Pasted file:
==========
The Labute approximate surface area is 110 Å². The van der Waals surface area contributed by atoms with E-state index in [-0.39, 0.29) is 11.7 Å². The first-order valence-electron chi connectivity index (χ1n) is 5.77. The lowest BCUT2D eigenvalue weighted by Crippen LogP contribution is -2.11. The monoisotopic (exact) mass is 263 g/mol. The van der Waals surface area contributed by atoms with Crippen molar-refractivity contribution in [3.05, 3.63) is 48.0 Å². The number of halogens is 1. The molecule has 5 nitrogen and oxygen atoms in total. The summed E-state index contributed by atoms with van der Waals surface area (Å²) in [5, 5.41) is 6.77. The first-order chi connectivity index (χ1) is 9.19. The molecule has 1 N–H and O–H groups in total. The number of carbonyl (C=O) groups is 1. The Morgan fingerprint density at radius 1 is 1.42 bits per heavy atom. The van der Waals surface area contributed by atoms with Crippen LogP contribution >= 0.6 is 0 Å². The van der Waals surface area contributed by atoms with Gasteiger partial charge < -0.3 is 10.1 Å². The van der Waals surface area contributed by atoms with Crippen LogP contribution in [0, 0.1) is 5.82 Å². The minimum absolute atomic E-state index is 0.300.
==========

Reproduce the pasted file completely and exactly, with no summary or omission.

The Labute approximate surface area is 110 Å². The van der Waals surface area contributed by atoms with E-state index in [-0.39, 0.29) is 11.7 Å². The first-order valence-electron chi connectivity index (χ1n) is 5.77. The lowest BCUT2D eigenvalue weighted by Crippen LogP contribution is -2.11. The monoisotopic (exact) mass is 263 g/mol. The van der Waals surface area contributed by atoms with Crippen molar-refractivity contribution in [3.05, 3.63) is 48.0 Å². The number of halogens is 1. The molecule has 5 nitrogen and oxygen atoms in total. The summed E-state index contributed by atoms with van der Waals surface area (Å²) in [5, 5.41) is 6.77. The first-order chi connectivity index (χ1) is 9.19. The molecule has 1 N–H and O–H groups in total. The number of carbonyl (C=O) groups is 1. The Morgan fingerprint density at radius 1 is 1.42 bits per heavy atom. The van der Waals surface area contributed by atoms with Crippen LogP contribution >= 0.6 is 0 Å². The van der Waals surface area contributed by atoms with Gasteiger partial charge < -0.3 is 10.1 Å². The van der Waals surface area contributed by atoms with Crippen LogP contribution in [0, 0.1) is 5.82 Å². The minimum absolute atomic E-state index is 0.300.